After a January that saw the Dow losing almost 300 points, beleaguered investors saw no respite in February as global tensions continued to bedevil the market. Despite improving economic data and more cheerful economic news, geopolitical woes trumped everything and shrouded Wall Street in deepening gloom. In addition, jitters, provoked by a purported audiotape from Osama bin Laden and the upgrading of security alerts based on detailed intelligence of pending al Qaeda deployment of a “dirty bomb” in the U.S., further unsettled investors and consumers alike.
Investors did not need more worries. Prior to February’s terrorist attack warnings, the S&P index had declined 9 percent since mid-January and major stock indices had hit four-month lows, as Washington’s war drums grew louder. Investors also witnessed market irrationality as stocks rallied not only when war looked likely, but also when it looked as if peace might prevail. Recent gyrations indicate that -- above all else --the market hates uncertainty most, and that investors will see no meaningful relief until the issue of conflict with Iraq is resolved.
Although Wall Street experts and economists disagree on whether war with Iraq would spur a stock market rally or not, many believe that months of continuing uncertainty have already inflicted significant damage. Chief among them is Federal Reserve Chairman Alan Greenspan, who told Congress in mid-February that concern over Iraq has created “formidable barriers” to investment and economic expansion. Other commentators see an upside to this anticipatory angst, believing that the worst of the damage has already been done and that today’s economy is better poised to respond to war in the Middle East than it was prior to the 1991 Gulf War.
Experts who believe that stocks will rebound after the fighting starts look to previous historical precedents to support their belief. Many of them suggest that the prospect of armed conflict rather than war itself exerts a negative psychological effect on investors.
Although no one can predict the outcome of any war, history suggests that any outcome-- short of catastrophe-- is likely to prove positive for the market once fighting commences.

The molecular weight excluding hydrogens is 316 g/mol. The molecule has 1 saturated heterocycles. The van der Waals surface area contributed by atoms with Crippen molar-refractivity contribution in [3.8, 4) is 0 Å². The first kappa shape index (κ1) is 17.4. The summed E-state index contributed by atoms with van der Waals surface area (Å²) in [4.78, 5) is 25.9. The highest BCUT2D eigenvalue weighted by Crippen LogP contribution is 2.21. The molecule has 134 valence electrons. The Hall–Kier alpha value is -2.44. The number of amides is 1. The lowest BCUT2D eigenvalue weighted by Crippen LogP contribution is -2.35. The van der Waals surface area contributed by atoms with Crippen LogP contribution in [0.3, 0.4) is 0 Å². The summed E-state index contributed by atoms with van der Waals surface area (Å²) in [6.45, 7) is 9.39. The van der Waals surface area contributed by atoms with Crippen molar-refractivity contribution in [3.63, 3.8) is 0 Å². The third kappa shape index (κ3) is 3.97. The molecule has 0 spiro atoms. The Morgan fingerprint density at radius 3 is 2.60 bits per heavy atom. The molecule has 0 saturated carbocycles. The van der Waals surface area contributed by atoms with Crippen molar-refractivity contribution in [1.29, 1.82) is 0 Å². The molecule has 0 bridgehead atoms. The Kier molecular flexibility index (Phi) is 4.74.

This seems to be because the resolution of uncertainty gives investors a certain psychological boost.
If we look at how Wall Street responded to crises over the past few decades, we see a general pattern of initial negative reactions followed by upswings within the next few months. Here are a just a few recent examples of how the market rebounded following recent military crises. The following were all tracked over a 126-day period:
- In 1989, the Dow Jones dipped 1.9% when the US first invaded Panama and then rebounded 8%;
- The Dow rose 4.6 % in 1991 when the Gulf War was declared and then gained 15%;
- The Trade Center bombing in 1993 saw an immediate 0.3 % decline followed by a 8.5% gain; and
- September 11 terrorist attacks in 2001 saw a 14.3% drop in the Dow, followed by a 24.8% upswing.
Whilst noting that markets as a whole rally after the resolution of military conflicts, market historians see no pattern emerge as to which industries fare best in the upswing.
Perhaps the key thing to remember is that throughout U.S history despite wars, recessions and economic turmoil, the value of income producing assets has tended to increase. The American way of life and the U.S. economy have survived global conflicts, civil war, economic depression and many other serious setbacks. Despite today’s challenges, the economy is growing—albeit slowly—and, assuming the current geopolitical crisis is resolved without catastrophic consequences, stocks soon will follow.